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Frugal consumers, higher costs take fizz out of Japan's food stocks

40 Comments
By Ayai Tomisawa

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40 Comments
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Some eco-friendly packaging in that photo, eh?

10 ( +10 / -0 )

Good point jcapan! The producers should start thinking about internal excess cost like packaging before simply hiking the product price. I would like to see a study of what percentage of the retail price goes to packaging.

11 ( +11 / -0 )

Cheap oil and a lack of inflation in a Japan mean higher food prices?

Something doesn’t add up here!

10 ( +11 / -1 )

Japanese don't have a deflationary mindset, they have a realistic one. If salaries and wages do not increase enough to keep up with other costs, of course people don't want to pay more for things. If the two keep up then people with complain about it, but they will still buy. Why can't they get that into their fat thick skulls!

12 ( +12 / -0 )

I like Japanese packages. It is the Japanese culture. I do not like brown bags.

-26 ( +1 / -27 )

Supermarkets in Japan aren’t economical. They charge a high price for the smallest viable product they can get away with. There’s no value in buying bulk here either. Japan completely misses the point of supermarkets.

20 ( +20 / -0 )

jcapanToday, “Some eco-friendly packaging in that photo, eh?”

The items in that photo are specially packaged gift items for the winter gift giving season (oseibo) which have to durable enough to withstand the package delivery system (postal or takuhai deliverers). They are not the ordinarily packaged supermarket items. This is akin to, for instance, n the USA showing a photo of Christmas presents wrapped in gift paper and ribbons and adorned with balloons and whatnot, to illustrate supermarket food.

1 ( +3 / -2 )

At the end of the day, raising the cost and using new packaging won’t fix the underlying problem. That issue is that people simply are not able to afford the items out there. Inflation beating rising income. When the average income has shrunk during the past 2 years and the cost of items are rising, purchasing power is diminishing at a rapid pace.

10 ( +10 / -0 )

American style supermarket SEIYU is near bankruptcy and rumored to get out of Japan. SEIYU is under Wallmart. I do not like SEIYU. It is like a warehouse. No joy of shopping.

-17 ( +0 / -17 )

I do not like brown bags

Your prerogative; however, drinking out of them can't be all that bad? It's an ecofriendly cooler for your beverage of choice.

3 ( +4 / -1 )

Schopenhauer,"No joy of shopping."

At least at Seiyu they play some decenti music while you wander down the aisles unlike Ito Yokado which plays a dread high-pitched "iirashaimasei" on a loop and leaves you feeling like you've just visited a lunatic asylum by the time you leave.

10 ( +10 / -0 )

Educator60, I married into a clinic family and we get an absolute ton of oseibo & ochuugen so trust that I understand the distinction. I still have boxes of beer from NY’s.

I also would extend you the credit for knowing that packing here is insane even for routine groceries—individually wrapped cookies, crackers 6 to a pack, bananas in plastic, apples in individual bras. Ikari supaa in my area quite literally triple bags your purchase unless you bludgeon the bagger. Obviously this adds to already overpriced items in Japan’s closed market as does legendary staffing inefficiency.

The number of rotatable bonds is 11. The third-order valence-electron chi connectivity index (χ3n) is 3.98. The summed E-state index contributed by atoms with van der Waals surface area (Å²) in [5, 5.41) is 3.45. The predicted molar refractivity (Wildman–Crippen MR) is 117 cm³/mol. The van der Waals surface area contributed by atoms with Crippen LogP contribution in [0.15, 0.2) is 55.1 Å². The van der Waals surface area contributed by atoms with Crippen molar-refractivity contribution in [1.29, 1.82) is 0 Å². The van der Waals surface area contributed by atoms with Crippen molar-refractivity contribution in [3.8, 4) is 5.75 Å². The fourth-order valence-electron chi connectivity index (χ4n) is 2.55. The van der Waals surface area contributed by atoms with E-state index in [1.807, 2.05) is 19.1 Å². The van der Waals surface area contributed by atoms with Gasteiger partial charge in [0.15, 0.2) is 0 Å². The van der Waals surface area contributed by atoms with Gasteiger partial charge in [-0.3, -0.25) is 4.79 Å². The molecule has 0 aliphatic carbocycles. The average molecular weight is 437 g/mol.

But on the plus side consumers like Schopenhauer will take comfort from all that detritus someday when the biosphere collapses.

8 ( +9 / -1 )

Educator - you are correct. They are gift products.

But just go into any supermarket and you'll find endless examples of over-wrapping of ordinary goods.

The 8 pieces of the ever-popular cake "Bermkuchen" my wife bought yesterday came all individually packaged in plastic, sitting on a plastic tray and finally wrapped in an outer plastic bag.

Mottainai!!!

And usually, daily goods wrapping, whether paper, carboard or plastic is thick and colorful.

As dbsaiya said - how much of the cost of a product is impacted by packaging?

There's a Big Dan-sha-ri movement in Japan to reduce unecessary clutter, unecessary goods and unecssary costs to make life leaner, simpler and more affordable.

Production / Marketing / Retail didn't get the message.

10 ( +10 / -0 )

I like Japanese packages. It is the Japanese culture. I do not like brown bags.'

Why not....? Brown bags are very much Japanese culture too....just check with any LDP politician or J Inc bigwig.:)

15 ( +16 / -1 )

Schopenhauer - I hear you.

I also enjoy shopping. I like looking at electronic goods, furniture, clothes, specialty foods, DIY stuff etc.

But when it comes to buying survival items - milk, vegies, fish, shoyu, yoghurt, fruit, etc it's not usually an overwhelming experience for me.

Kinda, In - Quick Look Around - Pick up Stuff - Register - Out.

Seiyu Super is for cheap efficiency. K's Denki is for slow perusal.

But I guess some people get true enjoyment outa lingering lovingly and longingly over the miso for example.

And re the topic and the prevailing higher food costs - My city's main super chain has any number of discount days a month - Seniors Day, 5% discount days, 5 X Points Days etc, etc, and they are packed. People cram & jostle to save a handful of ¥. Spend ¥10,000 and save ¥500. That's how critical it is for millions of ordinary people in Japan. Unfortunately Govt Inc has no understanding what it's like to scavenge for cheap food to make ends meet.